Observations about the universe, life, Lausanne and me

Thursday, April 2, 2009

Solar cells hate the sun

I've been following a course in "Solar photovoltaics and energy systems" here at the EPFL - which provides a very interesting overview about all the different solar technologies out there, from ye olde silicon monocrystalline cell to the fancy new quantum dot or dye-sensitised solar cells.

Today our prof told us (with a completely straight face):

"People always worry about what happens when you put a solar cell out into the sun."

And they do. Most types of solar cells work perfectly fine in the dark, i.e. they produce no current at all, exactly what you would predict, but put them into the sun and they'll be up to all kinds of shenanigans. They'll degrade, they'll heat up and be much less efficient than predicted, etc. etc. Really, if you want your solar cells to last, keep them in a cool, dark place!

 The problem is of course that the semiconductor of a classical cell will heat up, which will change the characteristics and kill efficiency. UV will do all sorts of evil to your cell too.

Dye-sensitised solar cells (invented by Prof. Grätzel here at the EPFL!) don't suffer from heat-inefficiencies, and offer the additional advantage of working in low-light conditions as well (Both feats are due to the fundamentally different approach and quantum physics this is actually kinda cool if you are into this kind of stuff). Unfortunately, they degrade under continuous operation, and since they utilise a liquid electrolyte, they suffer a more destructive reaction to temperature extremes: The electrolyte will either freeze (and crack the cell) or expand (and crack the cell). Still, they might get that under control, or maybe we can switch to a solid electrolyte, as reported by Prof. Grätzel in Nature Materials last year. Although then you loose the advantage of flexible cells...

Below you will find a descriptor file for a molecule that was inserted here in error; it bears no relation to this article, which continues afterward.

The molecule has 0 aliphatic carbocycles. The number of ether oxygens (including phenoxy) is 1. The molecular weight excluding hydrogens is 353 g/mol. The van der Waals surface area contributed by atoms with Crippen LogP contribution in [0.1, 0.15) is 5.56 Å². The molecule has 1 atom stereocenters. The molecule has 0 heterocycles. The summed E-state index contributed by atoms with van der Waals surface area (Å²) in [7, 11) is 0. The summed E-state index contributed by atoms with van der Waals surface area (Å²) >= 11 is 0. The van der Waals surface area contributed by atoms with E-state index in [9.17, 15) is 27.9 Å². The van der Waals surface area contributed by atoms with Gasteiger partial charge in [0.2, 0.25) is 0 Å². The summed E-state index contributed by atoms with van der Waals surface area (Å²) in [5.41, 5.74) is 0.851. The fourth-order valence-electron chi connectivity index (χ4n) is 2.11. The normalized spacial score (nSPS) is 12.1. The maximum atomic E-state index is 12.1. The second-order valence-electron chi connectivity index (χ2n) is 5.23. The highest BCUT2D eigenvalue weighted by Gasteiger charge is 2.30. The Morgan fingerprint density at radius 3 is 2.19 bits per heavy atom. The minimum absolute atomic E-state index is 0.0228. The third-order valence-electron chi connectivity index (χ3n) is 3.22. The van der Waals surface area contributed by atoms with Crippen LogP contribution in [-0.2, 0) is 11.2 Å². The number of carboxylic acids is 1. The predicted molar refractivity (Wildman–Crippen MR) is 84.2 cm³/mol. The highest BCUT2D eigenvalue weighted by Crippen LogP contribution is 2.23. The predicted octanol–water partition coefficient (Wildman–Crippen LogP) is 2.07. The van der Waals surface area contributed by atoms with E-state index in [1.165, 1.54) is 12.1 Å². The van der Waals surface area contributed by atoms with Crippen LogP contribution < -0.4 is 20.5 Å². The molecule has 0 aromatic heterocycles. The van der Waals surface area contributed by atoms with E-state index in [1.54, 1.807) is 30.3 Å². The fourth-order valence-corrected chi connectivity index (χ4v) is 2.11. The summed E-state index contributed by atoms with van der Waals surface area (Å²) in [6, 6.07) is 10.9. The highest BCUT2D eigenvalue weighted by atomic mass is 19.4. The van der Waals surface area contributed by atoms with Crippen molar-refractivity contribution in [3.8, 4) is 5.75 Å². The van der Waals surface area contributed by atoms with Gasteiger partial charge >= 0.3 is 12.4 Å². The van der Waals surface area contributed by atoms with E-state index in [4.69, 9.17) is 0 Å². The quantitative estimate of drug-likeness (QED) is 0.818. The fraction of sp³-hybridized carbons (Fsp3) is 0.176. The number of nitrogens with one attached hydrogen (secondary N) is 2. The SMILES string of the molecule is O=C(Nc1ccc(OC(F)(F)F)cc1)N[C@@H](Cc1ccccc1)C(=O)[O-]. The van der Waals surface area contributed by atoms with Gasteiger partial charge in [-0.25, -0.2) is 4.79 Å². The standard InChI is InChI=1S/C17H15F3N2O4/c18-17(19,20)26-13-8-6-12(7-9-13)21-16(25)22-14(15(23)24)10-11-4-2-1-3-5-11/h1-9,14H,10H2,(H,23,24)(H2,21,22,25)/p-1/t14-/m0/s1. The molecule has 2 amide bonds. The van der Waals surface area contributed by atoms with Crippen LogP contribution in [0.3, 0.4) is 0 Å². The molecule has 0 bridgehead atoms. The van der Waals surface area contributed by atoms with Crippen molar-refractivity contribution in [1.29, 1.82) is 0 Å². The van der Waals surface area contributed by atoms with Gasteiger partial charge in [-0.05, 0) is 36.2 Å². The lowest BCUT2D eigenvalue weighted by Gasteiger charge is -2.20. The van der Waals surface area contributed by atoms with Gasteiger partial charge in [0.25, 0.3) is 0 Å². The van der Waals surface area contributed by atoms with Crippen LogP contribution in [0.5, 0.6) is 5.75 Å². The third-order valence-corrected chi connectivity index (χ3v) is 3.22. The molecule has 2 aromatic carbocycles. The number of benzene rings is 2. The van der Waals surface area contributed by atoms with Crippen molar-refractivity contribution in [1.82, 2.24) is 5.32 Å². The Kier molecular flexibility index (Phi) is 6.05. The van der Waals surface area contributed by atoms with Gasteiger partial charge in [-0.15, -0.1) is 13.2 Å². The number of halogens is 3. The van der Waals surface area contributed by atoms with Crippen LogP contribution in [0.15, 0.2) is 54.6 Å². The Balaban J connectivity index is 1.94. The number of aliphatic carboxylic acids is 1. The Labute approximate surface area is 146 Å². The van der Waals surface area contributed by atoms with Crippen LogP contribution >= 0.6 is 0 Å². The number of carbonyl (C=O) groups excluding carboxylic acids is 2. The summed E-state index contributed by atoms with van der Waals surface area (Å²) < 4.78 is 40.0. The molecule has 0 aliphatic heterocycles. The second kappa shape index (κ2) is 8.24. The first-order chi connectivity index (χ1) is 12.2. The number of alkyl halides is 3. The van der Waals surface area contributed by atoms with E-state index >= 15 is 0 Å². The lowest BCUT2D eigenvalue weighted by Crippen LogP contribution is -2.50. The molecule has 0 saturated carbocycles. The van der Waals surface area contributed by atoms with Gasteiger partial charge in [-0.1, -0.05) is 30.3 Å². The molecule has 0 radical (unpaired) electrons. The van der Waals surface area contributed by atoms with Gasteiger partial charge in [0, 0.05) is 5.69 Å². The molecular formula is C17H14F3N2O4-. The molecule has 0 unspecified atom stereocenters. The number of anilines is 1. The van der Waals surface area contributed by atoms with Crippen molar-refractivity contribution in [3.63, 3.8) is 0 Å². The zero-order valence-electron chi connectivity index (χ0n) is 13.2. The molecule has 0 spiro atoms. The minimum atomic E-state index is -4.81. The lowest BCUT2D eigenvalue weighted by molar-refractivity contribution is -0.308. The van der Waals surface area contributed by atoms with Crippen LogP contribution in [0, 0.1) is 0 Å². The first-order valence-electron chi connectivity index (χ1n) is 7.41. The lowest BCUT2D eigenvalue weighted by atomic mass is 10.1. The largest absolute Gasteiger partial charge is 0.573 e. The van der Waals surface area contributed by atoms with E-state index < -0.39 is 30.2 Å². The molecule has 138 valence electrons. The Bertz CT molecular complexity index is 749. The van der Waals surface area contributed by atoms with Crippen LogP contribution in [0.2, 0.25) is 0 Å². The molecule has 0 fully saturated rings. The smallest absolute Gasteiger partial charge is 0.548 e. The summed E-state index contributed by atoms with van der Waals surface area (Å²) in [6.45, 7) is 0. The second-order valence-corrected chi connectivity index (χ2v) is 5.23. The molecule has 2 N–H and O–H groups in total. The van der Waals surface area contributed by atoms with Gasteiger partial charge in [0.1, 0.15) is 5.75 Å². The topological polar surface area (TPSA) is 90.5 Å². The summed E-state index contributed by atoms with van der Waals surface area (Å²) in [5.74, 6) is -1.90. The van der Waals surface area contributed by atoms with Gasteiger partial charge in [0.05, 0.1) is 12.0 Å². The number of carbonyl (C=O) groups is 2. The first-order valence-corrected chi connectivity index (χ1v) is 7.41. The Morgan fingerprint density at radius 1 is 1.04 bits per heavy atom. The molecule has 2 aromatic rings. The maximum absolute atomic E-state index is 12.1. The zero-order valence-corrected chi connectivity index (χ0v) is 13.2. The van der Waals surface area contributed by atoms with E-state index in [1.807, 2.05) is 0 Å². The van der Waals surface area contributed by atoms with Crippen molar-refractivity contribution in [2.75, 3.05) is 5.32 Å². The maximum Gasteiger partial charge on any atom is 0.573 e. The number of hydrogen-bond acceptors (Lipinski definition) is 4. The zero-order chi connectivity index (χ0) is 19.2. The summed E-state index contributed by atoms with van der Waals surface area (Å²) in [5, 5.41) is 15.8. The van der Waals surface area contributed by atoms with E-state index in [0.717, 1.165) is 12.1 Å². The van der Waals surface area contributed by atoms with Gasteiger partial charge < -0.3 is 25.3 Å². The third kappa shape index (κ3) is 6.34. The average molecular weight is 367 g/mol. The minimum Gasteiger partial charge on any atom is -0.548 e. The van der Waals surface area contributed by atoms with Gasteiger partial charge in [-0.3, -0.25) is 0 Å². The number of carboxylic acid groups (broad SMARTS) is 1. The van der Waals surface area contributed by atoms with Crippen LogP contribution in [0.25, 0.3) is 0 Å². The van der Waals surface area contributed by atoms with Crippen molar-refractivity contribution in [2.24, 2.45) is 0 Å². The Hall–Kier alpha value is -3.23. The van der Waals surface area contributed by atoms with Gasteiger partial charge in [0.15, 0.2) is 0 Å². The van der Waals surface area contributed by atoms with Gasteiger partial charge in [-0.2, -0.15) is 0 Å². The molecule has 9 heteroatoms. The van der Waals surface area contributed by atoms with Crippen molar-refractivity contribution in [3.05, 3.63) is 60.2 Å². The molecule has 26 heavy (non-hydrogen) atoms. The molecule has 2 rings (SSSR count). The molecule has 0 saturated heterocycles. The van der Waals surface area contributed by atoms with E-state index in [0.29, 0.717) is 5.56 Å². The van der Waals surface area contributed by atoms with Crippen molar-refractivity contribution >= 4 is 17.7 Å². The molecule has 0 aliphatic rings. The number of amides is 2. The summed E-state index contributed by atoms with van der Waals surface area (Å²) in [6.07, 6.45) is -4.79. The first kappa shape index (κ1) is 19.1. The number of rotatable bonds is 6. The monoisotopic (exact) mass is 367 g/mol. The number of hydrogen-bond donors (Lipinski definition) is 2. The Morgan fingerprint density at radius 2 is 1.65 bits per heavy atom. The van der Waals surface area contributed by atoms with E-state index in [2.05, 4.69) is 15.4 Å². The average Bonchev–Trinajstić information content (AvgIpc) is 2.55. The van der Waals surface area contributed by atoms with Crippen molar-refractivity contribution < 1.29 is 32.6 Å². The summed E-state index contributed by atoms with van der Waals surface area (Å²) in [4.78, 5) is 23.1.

1. Despite the limitations, solar cells have been the unsung workhorse of space endeavors. In space, they're exposed to more radiation, more light, more thermal extremes, and atomic oxygen, yet we have successful utilized them on nearly every spacecraft we've ever built ( a few crew transport modules being the most notable exceptions).

    Of course, space solar arrays get considerably more direct light and most are less efficient than what's been developed the past decade or so, but I just thought we should give credit where credit was due.

    Dyes that are subject to freezing (and subsequent cracking of cells) are probably not going to be space-friendly.

  2. Ah, but you space guys get to use the good stuff - money is no object in space, more important to keep weight down.

    So you can get away with using the hideously expensive and toxic gallium arsenide multijunction cells, which are up to 40% efficiency in the lab, something that is not an option on earth...

    I am not really knocking solar cells - they will be the future of energy production one way or another.

  3. Money is no object! Ha, that's a good one!

    However, for space, buying something that won't work is false economy. It's so expensive to put things in orbit, it's better to spend more for something that can go the distance than less for something that won't last the mission.

    I'm continually amazed at the spacecraft we've made that have doubled, tripled, increased tenfold their expected useful lives. That, my friend, is good engineering.

  4. Well, that is more or less what I meant when I wrote "Money is no object": Since it is still so beastly expensive to put stuff into orbit (I have this figure of 50 k$/kg in my head, but no idea if it still holds), it makes sense to use the best and most compact technology you have (and the most reliable of course, but once you are sure your solar cells will stand up to the radiation and heat, you have that pretty much covered), which will save weight for the cool stuff, i.e. scientific instruments.

    And you are damn right about the amazing engineering, I am flabbergastet that the Mars Rovers are still rolling! They have surpassed their original primary mission time by what, 20 times now? And are you not still in contact with Voyager 1 & 2?